10 Considerations When Selecting Plastic Materials for Valve Seats and Seals

Selecting the right plastic materials for valve seats and seals is critical to ensure the reliability and long service life of a valve.Seals in a variety of sizes and plastic materials
This is particularly important for valves used in industries such as aerospace, medical, and semiconductor where failure of the polymer can have catastrophic results.

When working with valve engineers, plastics that have the following 10 performance characteristics are often required for a successful design.

1. A “Goldilocks” Compressive Modulus

The plastic needs to be soft enough to conform to mating metal surfaces and yet stiff enough to seal a pressurized process fluid. It is important that the plastic maintain its modulus within an acceptable range throughout the operating temperature range of the valve.

2. A Low Coefficient of Friction (COF)

If the plastic component will be in sliding contact with a metal surface when the valve is actuated, the sliding pairs must have a low enough COF to achieve the desired actuation torque. Plastics are available with additives such as PTFE, graphite, and molybdenum disulfide to reduce friction under certain conditions.

3. Good Creep and Stress Relaxation Characteristics

The polymer must be able to maintain apparent stress and resist creep strain to effectively seal over long periods of time.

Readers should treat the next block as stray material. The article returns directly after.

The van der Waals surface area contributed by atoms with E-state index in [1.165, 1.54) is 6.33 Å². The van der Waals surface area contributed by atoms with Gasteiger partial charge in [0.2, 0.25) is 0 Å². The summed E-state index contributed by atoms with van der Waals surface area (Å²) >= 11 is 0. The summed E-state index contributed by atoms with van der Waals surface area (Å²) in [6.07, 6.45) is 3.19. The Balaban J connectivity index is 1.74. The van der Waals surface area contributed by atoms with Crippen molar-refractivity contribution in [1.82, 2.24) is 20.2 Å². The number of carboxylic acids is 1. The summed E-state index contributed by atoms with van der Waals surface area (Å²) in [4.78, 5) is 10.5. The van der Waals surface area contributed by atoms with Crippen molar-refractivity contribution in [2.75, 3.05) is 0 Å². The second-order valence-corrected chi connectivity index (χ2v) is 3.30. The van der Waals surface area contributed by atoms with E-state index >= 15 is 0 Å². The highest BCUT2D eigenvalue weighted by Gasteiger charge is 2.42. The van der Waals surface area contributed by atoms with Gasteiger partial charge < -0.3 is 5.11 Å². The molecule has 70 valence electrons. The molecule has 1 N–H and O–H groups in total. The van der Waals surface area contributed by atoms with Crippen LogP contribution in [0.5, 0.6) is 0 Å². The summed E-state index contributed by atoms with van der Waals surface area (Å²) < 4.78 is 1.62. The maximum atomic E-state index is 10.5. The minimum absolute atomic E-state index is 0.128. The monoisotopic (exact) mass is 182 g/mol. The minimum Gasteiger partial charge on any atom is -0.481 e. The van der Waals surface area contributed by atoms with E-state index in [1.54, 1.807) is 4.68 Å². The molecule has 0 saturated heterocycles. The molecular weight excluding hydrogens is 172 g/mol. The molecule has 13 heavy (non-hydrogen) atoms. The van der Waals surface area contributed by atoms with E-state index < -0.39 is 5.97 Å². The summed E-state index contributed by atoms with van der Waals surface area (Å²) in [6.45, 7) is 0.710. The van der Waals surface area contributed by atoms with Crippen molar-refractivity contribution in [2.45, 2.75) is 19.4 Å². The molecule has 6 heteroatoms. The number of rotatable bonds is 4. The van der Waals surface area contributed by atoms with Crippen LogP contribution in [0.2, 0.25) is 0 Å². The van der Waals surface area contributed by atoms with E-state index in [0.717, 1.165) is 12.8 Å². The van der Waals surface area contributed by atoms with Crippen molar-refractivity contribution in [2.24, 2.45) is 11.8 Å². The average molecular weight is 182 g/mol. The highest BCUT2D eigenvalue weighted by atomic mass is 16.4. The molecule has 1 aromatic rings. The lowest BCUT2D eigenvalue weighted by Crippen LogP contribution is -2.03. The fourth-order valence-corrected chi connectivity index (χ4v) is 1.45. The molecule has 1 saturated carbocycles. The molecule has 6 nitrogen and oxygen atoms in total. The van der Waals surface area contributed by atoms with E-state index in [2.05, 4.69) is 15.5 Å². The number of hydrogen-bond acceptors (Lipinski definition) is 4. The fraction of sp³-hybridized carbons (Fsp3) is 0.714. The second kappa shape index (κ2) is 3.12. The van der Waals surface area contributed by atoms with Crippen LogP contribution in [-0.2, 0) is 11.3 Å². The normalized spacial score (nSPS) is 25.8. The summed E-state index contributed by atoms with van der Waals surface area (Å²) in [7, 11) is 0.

4. Ductility Throughout the Operating Temperature Range

The plastic must exhibit sufficient ductility, especially in cold temperatures or at high strain rates where some polymer materials become brittle.

5. Resistance to Degradation from the Process Fluid

The plastic must resist chemical attack and environmental stress cracking when exposed to the process fluid. It must also resist degradation from any chemicals such as cleaners that the valve might encounter during service.

6. Will not Contaminate the Process Fluid

Fluid handling pressure regulatorThe plastic won’t leach or outgas chemicals that might contaminate the process fluid.

7. Flammability Characteristics

For valves that control the flow of flammable materials, the plastic may need to have certain flammability characteristics such as having a minimum LOI (limiting oxygen index) or a certain level of resistance to impact ignition.

8. Fatigue Resistance

The plastic needs to have good fatigue resistance so that it can withstand the cyclic stresses associated with repeated actuations.

9. Certifications

For certain industries such as food processing, the polymer may need to comply with industry standards such as FDA, ISO, or USP.

10. Cost

The polymer used for the seals must have a price point that makes it a practical choice for the valve.

For additional information about polymer selection for valves, watch Curbell Plastics’ webinar Choosing Plastic Materials for Use in High Performance Valves and Regulators.

To learn about top performing materials for valve seats and valve seals visit our valves, regulators, and seals industry page. For material questions call 1-800-553-0335 or contact us.

About the author

Dr. Keith Hechtel is Senior Director of Business Development for Curbell Plastics, Inc., based in Orchard Park, NY. Dr. Hechtel has a Bachelor of Science degree in Geology, a Master of Science degree in Industrial Technology, a Doctor of Business Administration degree, and over 30 years of plastics industry experience.

Much of his work involves helping companies to identify plastic materials that can be used to replace metal components in order to achieve quality improvements and cost savings. Dr. Hechtel is a recognized speaker on plastic materials and plastic part design. He has conducted numerous presentations for engineers, designers, and fabricators in both industrial and academic settings. Contact Keith.

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